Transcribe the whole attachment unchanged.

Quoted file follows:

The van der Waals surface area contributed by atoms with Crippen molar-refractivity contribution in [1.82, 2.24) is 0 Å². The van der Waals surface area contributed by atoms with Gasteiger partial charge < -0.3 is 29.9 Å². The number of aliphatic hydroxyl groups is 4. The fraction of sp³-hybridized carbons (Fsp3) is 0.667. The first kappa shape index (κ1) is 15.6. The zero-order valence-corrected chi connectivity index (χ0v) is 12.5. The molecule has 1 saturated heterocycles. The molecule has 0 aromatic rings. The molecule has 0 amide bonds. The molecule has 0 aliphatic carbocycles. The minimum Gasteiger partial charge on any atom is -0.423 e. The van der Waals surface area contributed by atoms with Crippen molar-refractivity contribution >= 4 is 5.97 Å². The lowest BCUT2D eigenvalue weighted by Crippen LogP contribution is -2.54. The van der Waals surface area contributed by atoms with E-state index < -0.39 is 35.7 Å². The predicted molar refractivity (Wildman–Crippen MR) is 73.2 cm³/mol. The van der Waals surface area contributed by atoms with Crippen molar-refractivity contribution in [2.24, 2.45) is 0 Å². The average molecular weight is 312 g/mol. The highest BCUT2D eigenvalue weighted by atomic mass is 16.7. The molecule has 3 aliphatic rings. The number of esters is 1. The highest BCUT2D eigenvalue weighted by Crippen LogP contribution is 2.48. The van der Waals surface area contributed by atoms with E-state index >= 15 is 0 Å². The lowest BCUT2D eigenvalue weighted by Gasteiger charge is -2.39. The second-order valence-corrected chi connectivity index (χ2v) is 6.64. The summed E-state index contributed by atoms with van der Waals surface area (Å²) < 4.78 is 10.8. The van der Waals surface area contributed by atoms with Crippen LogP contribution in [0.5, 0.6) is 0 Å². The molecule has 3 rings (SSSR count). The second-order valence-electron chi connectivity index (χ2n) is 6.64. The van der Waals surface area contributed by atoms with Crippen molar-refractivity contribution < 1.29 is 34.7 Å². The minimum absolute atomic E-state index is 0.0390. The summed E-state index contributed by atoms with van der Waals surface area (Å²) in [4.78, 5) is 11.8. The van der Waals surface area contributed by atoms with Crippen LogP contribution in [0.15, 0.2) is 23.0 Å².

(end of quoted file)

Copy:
The van der Waals surface area contributed by atoms with Crippen molar-refractivity contribution in [1.82, 2.24) is 0 Å². The van der Waals surface area contributed by atoms with Gasteiger partial charge < -0.3 is 29.9 Å². The number of aliphatic hydroxyl groups is 4. The fraction of sp³-hybridized carbons (Fsp3) is 0.667. The first kappa shape index (κ1) is 15.6. The zero-order valence-corrected chi connectivity index (χ0v) is 12.5. The molecule has 1 saturated heterocycles. The molecule has 0 aromatic rings. The molecule has 0 amide bonds. The molecule has 0 aliphatic carbocycles. The minimum Gasteiger partial charge on any atom is -0.423 e. The van der Waals surface area contributed by atoms with Crippen molar-refractivity contribution >= 4 is 5.97 Å². The lowest BCUT2D eigenvalue weighted by Crippen LogP contribution is -2.54. The van der Waals surface area contributed by atoms with E-state index < -0.39 is 35.7 Å². The predicted molar refractivity (Wildman–Crippen MR) is 73.2 cm³/mol. The van der Waals surface area contributed by atoms with Crippen molar-refractivity contribution in [2.24, 2.45) is 0 Å². The average molecular weight is 312 g/mol. The highest BCUT2D eigenvalue weighted by atomic mass is 16.7. The molecule has 3 aliphatic rings. The number of esters is 1. The highest BCUT2D eigenvalue weighted by Crippen LogP contribution is 2.48. The van der Waals surface area contributed by atoms with E-state index >= 15 is 0 Å². The lowest BCUT2D eigenvalue weighted by Gasteiger charge is -2.39. The second-order valence-corrected chi connectivity index (χ2v) is 6.64. The summed E-state index contributed by atoms with van der Waals surface area (Å²) < 4.78 is 10.8. The van der Waals surface area contributed by atoms with Crippen LogP contribution in [0.5, 0.6) is 0 Å². The molecule has 3 rings (SSSR count). The second-order valence-electron chi connectivity index (χ2n) is 6.64. The van der Waals surface area contributed by atoms with Crippen molar-refractivity contribution < 1.29 is 34.7 Å². The minimum absolute atomic E-state index is 0.0390. The summed E-state index contributed by atoms with van der Waals surface area (Å²) in [4.78, 5) is 11.8. The van der Waals surface area contributed by atoms with Crippen LogP contribution in [0.15, 0.2) is 23.0 Å².